4. The method of claim 3, wherein the step of applying comprises transferring the radiopaque marking fluid deposited within the one or more etchings to the medical device.

5. The method of claim 4, wherein the step of applying further comprising transferring the radiopaque marking fluid deposited within the one or more etchings to the medical device using a silicone pad.

6. The method of claim 3, wherein:

the step of depositing comprises placing an inverted cup containing the radiopaque marking fluid onto the surface of the plate over the one or more etchings; and
the step of wiping comprises translating the cup along the surface of the plate away from the one or more etchings to wipe the radiopaque marking fluid deposited onto the surface of the plate around the one or more etchings off the surface of the plate around the one or more etchings.

7. A printing apparatus for printing radiopaque indicia on a medical device, comprising:

a plate comprising one or more etchings having a depth of at least 0.0001 inches;
a cup containing a radiopaque marking fluid comprising a clear ink and tungsten particulates having a particulate size of more than one micron, the cup inverted and pressed against the plate to effect a fluid seal of the radiopaque marking fluid against the plate;
a jig for holding a medical device; and
a pad for transferring radiopaque marking fluid deposited within the one or more etchings to the medical device.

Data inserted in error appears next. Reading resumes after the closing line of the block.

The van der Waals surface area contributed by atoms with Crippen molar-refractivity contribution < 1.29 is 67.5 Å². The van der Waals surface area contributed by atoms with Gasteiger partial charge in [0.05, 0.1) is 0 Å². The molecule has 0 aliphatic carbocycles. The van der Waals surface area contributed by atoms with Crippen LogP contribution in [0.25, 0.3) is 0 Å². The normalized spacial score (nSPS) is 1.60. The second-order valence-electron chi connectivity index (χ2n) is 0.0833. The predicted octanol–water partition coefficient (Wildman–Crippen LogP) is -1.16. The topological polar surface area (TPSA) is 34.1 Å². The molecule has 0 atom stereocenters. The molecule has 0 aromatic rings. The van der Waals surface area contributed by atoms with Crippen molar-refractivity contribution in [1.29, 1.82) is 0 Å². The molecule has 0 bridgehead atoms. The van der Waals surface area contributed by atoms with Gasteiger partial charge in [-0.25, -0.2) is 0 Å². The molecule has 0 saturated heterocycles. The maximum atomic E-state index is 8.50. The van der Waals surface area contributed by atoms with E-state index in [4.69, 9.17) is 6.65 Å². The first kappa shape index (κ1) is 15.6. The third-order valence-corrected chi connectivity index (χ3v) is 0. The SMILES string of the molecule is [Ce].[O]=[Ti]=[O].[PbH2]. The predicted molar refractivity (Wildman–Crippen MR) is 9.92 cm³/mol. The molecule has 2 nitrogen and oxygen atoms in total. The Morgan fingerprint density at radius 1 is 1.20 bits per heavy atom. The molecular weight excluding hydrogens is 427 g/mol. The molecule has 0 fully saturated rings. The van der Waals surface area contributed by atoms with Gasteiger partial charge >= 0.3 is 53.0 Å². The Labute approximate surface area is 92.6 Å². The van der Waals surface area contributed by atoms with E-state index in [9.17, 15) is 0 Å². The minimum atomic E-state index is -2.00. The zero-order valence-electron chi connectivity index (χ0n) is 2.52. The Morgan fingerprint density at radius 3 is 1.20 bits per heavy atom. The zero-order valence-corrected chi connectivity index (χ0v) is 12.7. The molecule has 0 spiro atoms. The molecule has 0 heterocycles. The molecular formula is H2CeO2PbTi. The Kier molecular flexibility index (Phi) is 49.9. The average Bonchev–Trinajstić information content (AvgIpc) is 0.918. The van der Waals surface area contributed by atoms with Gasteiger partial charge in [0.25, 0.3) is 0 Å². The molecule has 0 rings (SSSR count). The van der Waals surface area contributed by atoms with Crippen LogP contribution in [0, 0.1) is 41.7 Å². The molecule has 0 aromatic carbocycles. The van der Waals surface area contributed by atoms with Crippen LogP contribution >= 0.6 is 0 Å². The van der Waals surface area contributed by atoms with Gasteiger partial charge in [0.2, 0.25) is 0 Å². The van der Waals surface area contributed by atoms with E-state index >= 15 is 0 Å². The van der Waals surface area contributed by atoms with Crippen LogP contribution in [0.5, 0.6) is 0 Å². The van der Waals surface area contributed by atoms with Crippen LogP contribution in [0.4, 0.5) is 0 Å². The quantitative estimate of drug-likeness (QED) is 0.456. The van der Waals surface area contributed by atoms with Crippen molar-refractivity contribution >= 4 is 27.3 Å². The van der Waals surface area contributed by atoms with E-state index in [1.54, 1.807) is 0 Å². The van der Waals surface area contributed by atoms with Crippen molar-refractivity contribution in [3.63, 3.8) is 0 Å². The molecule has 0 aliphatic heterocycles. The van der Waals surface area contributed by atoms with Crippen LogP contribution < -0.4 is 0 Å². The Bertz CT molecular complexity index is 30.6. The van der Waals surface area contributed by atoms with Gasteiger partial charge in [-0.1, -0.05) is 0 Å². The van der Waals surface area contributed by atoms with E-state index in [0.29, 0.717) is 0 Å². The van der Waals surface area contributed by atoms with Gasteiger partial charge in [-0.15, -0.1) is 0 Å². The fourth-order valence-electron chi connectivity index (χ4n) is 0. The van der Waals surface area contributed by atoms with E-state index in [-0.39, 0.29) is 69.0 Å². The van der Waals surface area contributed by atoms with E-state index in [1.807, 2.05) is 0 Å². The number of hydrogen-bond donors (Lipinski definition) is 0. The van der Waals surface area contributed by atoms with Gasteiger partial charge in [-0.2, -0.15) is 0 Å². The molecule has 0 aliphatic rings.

8. The printing apparatus of claim 7, further comprising a ring attached to the cup, wherein the ring is disposed on a top surface of the plate and is compressed against the top surface of the plate by the inverted cup to effect the fluid seal of the radiopaque marking fluid against the plate.

9. The printing apparatus of claim 7, further comprising an arm attached to the cup, the arm configured to translate the cup across the plate to wipe radiopaque marking fluid deposited on the plate around the one or more etchings off the plate around the one or more etchings.

10. The printing apparatus of claim 7, wherein the pad is formed from silicone.

11. The printing apparatus of claim 7, further comprising an arm attached to the pad, the arm configured to move the pad to transfer the radiopaque marking fluid deposited within the one or more etchings to the medical device.

Patent History
Publication number: 20110271856
Type: Application
Filed: May 5, 2011
Publication Date: Nov 10, 2011
Applicant: MEDICAL COMPONENTS, INC. (Harleysville, PA)
Inventors: Mark Fisher (Sellersville, PA), Raymond D. Hawley, III (Pennsburg, PA)
Application Number: 13/101,878
Classifications
Current U.S. Class: Pad Inker (101/333); Specific Ink (101/491)
International Classification: B41K 1/42 (20060101); B41F 31/00 (20060101);